• After working almost non-stop for 3 years in school and 3 years after school I decided I needed to rethink the amount of time I spent at work also. The past two years I’ve spent atleast 2 months out of the year on vacation or on personal time. I’ve found my life to be much more enjoyable and productive since. Stress from work builds up slower and adjusting my lifestyle for 2 months less income wasn’t that difficult. Having done this and having seen the positive results, I’m actually planning on reducing my monthly expenses even more so that its easier to afford this career style.

      • … bad wording on my part. I took off about twelve weeks this year. April and May entirely, and other weeks dispersed through the rest of the year.

  5. wow, time-off seems like a very touchy area ;)

    After years of grinding work, i was convinced by my wife to take a couple of months off for an extended vacation. I’m your typical workaholic and rarely give myself more than a week for vacation without working work back into my schedule. i’m constantly connected and finding ways to sneak in time for clients. I was prepared for the two month getaway to be really difficult since i find it so hard to separate from my work.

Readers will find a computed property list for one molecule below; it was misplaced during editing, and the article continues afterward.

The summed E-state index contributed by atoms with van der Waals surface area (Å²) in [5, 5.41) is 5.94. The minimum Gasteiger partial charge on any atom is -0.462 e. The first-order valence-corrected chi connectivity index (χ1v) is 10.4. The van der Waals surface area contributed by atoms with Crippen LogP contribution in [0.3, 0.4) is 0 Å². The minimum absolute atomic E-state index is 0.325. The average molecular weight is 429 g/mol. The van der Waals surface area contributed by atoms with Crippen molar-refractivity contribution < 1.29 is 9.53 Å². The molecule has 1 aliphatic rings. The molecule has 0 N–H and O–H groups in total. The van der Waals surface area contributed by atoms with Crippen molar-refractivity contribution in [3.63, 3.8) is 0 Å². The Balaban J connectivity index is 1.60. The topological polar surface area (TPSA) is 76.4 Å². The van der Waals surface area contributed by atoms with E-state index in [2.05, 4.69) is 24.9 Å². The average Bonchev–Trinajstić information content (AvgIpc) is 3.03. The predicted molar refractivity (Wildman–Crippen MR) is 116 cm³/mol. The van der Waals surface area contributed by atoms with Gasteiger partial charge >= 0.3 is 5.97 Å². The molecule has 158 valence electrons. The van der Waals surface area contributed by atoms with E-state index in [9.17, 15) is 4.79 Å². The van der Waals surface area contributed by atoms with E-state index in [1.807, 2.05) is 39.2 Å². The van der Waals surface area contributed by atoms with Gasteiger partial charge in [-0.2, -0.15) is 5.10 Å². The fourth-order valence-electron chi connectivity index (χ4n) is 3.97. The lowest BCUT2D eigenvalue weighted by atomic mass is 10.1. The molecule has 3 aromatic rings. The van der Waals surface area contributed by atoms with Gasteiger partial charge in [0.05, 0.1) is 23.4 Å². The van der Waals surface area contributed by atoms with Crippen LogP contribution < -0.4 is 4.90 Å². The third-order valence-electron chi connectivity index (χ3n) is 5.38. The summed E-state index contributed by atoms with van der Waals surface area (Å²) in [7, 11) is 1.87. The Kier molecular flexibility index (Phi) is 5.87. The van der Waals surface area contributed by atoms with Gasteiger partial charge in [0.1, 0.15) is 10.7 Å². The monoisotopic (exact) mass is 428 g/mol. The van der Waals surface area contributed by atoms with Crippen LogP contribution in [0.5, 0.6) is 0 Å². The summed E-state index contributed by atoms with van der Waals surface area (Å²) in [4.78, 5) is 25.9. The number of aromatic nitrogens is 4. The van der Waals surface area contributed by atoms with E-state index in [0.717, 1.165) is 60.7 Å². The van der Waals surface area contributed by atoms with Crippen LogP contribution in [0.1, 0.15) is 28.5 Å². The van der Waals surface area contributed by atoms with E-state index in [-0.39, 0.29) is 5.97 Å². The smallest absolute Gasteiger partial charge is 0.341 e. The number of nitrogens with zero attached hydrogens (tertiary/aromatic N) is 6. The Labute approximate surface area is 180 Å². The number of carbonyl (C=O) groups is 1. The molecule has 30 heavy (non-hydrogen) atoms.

what i discovered was that after the standard 2 weeks go by, you enter the 3rd week actually realizing you are not really irreplaceable in your own little world of work. as you enter the 4th week and beyond, you begin to shed yourself of all the baggage that accumulates after many years of hard work and those original ideas, that original spark that led you to the work in the first place starts to emerge. i had fears that projects would fall apart, clients would run away, the work would dry up, but the reality of it was that even though things were not perfect in the 8 weeks i was away, nothing was catastrophic, and i had uncovered passionate ideas about what i do and where it could go that i had formulated 15 years prior. i found the feeling creatively rejuvenating and the experience in many ways life-changing.